More women are staring down the rifle scope than ever before, according to the latest research. Women are currently the fastest growing hunting population in the United States, said Stacy Keog, PhD at the annual Backcountry Hunters & Anglers National Rendezvous held in Spokane, Washington earlier this year.

Keog teaches in the Department of Sociology at Whitworth University in Washington and has been looking at the participation of women in the hunting world.

Between 1991 and 2011, the number of participating hunters in the U.S. has declined from 7 percnet of the population to 5 percent. Yet women’s participation has grown almost 2 percent from 11 percent to close to 14 percent of overall hunters.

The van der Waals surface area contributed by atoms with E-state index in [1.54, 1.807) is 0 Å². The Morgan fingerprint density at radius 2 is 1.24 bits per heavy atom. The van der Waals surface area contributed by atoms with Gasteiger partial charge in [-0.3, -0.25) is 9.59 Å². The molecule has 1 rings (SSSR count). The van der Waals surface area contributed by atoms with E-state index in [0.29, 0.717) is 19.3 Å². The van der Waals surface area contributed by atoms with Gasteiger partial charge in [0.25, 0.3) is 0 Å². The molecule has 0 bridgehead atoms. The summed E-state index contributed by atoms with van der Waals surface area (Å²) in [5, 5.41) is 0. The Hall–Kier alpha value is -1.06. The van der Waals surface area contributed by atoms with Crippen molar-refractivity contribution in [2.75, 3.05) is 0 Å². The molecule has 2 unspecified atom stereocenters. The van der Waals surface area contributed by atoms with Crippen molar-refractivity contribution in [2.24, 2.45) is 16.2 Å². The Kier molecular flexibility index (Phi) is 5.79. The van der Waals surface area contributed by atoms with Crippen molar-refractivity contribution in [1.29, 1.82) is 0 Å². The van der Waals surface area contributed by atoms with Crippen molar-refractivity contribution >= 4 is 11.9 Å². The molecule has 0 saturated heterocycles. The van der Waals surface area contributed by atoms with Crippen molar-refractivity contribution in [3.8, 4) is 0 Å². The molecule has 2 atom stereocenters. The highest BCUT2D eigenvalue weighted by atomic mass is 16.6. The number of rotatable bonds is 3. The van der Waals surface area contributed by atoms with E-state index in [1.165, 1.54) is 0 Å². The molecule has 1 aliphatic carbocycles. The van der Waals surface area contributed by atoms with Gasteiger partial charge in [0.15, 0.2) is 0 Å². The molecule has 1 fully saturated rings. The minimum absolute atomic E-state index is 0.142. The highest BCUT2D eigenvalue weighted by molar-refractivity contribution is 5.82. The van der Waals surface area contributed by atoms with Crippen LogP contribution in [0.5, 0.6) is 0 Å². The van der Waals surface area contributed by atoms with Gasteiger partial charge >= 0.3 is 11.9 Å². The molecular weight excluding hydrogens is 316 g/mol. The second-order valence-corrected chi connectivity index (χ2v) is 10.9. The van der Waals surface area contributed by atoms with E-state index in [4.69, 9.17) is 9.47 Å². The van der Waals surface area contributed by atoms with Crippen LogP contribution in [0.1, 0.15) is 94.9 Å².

In an informal survey, Keog found that women hunters thought of the sport as a family bonding activity. They mostly hunted with a partner and they predominantly learned to hunt from a father without sons, reports the Spokesman-Review. As a sign of the times, Keog pointed a photo contest this year held by Washington wildlife officials of female hunters. The winning contestant is now featured on a state hunting guide.

This month too the reality television series Extreme Huntress has been drawing attention to women hunters all vying for top honors in the annual contest. 

Photo credit: Flickr Creative Commons by Renee V